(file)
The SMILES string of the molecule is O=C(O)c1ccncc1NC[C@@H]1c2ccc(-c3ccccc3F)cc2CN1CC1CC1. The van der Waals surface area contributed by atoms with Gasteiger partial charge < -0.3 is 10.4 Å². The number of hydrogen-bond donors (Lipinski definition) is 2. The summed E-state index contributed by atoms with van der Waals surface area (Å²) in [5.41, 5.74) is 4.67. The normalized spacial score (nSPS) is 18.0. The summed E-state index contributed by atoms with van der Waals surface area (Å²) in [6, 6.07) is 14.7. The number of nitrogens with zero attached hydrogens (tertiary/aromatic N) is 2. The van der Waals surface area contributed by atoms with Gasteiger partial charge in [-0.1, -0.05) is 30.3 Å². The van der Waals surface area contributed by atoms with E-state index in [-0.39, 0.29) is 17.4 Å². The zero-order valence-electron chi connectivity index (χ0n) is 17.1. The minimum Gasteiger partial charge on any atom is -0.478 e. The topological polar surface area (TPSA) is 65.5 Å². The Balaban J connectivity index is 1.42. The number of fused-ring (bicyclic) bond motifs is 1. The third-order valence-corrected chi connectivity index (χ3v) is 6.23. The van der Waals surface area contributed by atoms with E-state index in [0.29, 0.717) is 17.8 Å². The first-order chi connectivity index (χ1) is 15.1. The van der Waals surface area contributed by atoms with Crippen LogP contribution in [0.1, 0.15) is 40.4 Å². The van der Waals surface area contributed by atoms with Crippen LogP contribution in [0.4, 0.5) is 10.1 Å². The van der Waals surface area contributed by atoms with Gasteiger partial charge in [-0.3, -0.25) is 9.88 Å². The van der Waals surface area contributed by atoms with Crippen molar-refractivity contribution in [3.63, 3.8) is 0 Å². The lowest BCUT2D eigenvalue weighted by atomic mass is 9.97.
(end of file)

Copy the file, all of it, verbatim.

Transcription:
The SMILES string of the molecule is O=C(O)c1ccncc1NC[C@@H]1c2ccc(-c3ccccc3F)cc2CN1CC1CC1. The van der Waals surface area contributed by atoms with Gasteiger partial charge < -0.3 is 10.4 Å². The number of hydrogen-bond donors (Lipinski definition) is 2. The summed E-state index contributed by atoms with van der Waals surface area (Å²) in [5.41, 5.74) is 4.67. The normalized spacial score (nSPS) is 18.0. The summed E-state index contributed by atoms with van der Waals surface area (Å²) in [6, 6.07) is 14.7. The number of nitrogens with zero attached hydrogens (tertiary/aromatic N) is 2. The van der Waals surface area contributed by atoms with Gasteiger partial charge in [-0.1, -0.05) is 30.3 Å². The van der Waals surface area contributed by atoms with E-state index in [-0.39, 0.29) is 17.4 Å². The zero-order valence-electron chi connectivity index (χ0n) is 17.1. The minimum Gasteiger partial charge on any atom is -0.478 e. The topological polar surface area (TPSA) is 65.5 Å². The Balaban J connectivity index is 1.42. The number of fused-ring (bicyclic) bond motifs is 1. The third-order valence-corrected chi connectivity index (χ3v) is 6.23. The van der Waals surface area contributed by atoms with E-state index in [0.29, 0.717) is 17.8 Å². The first-order chi connectivity index (χ1) is 15.1. The van der Waals surface area contributed by atoms with Crippen LogP contribution in [0.1, 0.15) is 40.4 Å². The van der Waals surface area contributed by atoms with Crippen LogP contribution in [0.4, 0.5) is 10.1 Å². The van der Waals surface area contributed by atoms with Gasteiger partial charge in [-0.3, -0.25) is 9.88 Å². The van der Waals surface area contributed by atoms with Crippen molar-refractivity contribution in [3.63, 3.8) is 0 Å². The lowest BCUT2D eigenvalue weighted by atomic mass is 9.97.